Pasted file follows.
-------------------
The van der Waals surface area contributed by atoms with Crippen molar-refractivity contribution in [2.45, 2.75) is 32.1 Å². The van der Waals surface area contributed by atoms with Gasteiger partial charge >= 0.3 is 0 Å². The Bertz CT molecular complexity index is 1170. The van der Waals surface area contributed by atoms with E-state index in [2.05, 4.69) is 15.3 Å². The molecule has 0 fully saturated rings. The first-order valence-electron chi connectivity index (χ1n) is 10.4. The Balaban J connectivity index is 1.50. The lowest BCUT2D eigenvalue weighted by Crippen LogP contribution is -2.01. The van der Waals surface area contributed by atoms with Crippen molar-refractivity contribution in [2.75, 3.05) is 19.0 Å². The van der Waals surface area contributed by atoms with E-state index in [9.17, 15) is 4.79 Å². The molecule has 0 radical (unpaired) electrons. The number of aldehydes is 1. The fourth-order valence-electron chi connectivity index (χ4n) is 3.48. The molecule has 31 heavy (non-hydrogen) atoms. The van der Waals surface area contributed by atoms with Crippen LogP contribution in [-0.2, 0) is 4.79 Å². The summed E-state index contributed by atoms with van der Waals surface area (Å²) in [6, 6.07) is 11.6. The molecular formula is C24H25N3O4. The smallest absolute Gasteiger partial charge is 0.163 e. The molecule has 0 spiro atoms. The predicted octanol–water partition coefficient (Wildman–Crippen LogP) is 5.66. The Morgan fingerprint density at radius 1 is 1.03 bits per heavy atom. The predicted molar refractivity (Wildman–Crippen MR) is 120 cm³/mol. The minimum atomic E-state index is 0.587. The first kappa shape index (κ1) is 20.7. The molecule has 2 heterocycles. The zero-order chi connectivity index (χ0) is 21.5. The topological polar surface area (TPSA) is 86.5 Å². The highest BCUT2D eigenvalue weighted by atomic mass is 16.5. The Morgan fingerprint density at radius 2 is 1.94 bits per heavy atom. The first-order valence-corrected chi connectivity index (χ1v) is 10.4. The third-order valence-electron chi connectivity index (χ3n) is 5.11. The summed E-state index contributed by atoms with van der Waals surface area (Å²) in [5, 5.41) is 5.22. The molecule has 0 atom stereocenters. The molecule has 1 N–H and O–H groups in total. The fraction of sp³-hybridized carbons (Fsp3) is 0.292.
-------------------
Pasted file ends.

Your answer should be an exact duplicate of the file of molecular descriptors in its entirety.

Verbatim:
The van der Waals surface area contributed by atoms with Crippen molar-refractivity contribution in [2.45, 2.75) is 32.1 Å². The van der Waals surface area contributed by atoms with Gasteiger partial charge >= 0.3 is 0 Å². The Bertz CT molecular complexity index is 1170. The van der Waals surface area contributed by atoms with E-state index in [2.05, 4.69) is 15.3 Å². The molecule has 0 fully saturated rings. The first-order valence-electron chi connectivity index (χ1n) is 10.4. The Balaban J connectivity index is 1.50. The lowest BCUT2D eigenvalue weighted by Crippen LogP contribution is -2.01. The van der Waals surface area contributed by atoms with Crippen molar-refractivity contribution in [2.75, 3.05) is 19.0 Å². The van der Waals surface area contributed by atoms with E-state index in [9.17, 15) is 4.79 Å². The molecule has 0 radical (unpaired) electrons. The number of aldehydes is 1. The fourth-order valence-electron chi connectivity index (χ4n) is 3.48. The molecule has 31 heavy (non-hydrogen) atoms. The van der Waals surface area contributed by atoms with Crippen LogP contribution in [-0.2, 0) is 4.79 Å². The summed E-state index contributed by atoms with van der Waals surface area (Å²) in [6, 6.07) is 11.6. The molecular formula is C24H25N3O4. The smallest absolute Gasteiger partial charge is 0.163 e. The molecule has 0 spiro atoms. The predicted octanol–water partition coefficient (Wildman–Crippen LogP) is 5.66. The Morgan fingerprint density at radius 1 is 1.03 bits per heavy atom. The predicted molar refractivity (Wildman–Crippen MR) is 120 cm³/mol. The minimum atomic E-state index is 0.587. The first kappa shape index (κ1) is 20.7. The molecule has 2 heterocycles. The zero-order chi connectivity index (χ0) is 21.5. The topological polar surface area (TPSA) is 86.5 Å². The highest BCUT2D eigenvalue weighted by atomic mass is 16.5. The Morgan fingerprint density at radius 2 is 1.94 bits per heavy atom. The first-order valence-corrected chi connectivity index (χ1v) is 10.4. The third-order valence-electron chi connectivity index (χ3n) is 5.11. The summed E-state index contributed by atoms with van der Waals surface area (Å²) in [5, 5.41) is 5.22. The molecule has 0 atom stereocenters. The molecule has 1 N–H and O–H groups in total. The fraction of sp³-hybridized carbons (Fsp3) is 0.292.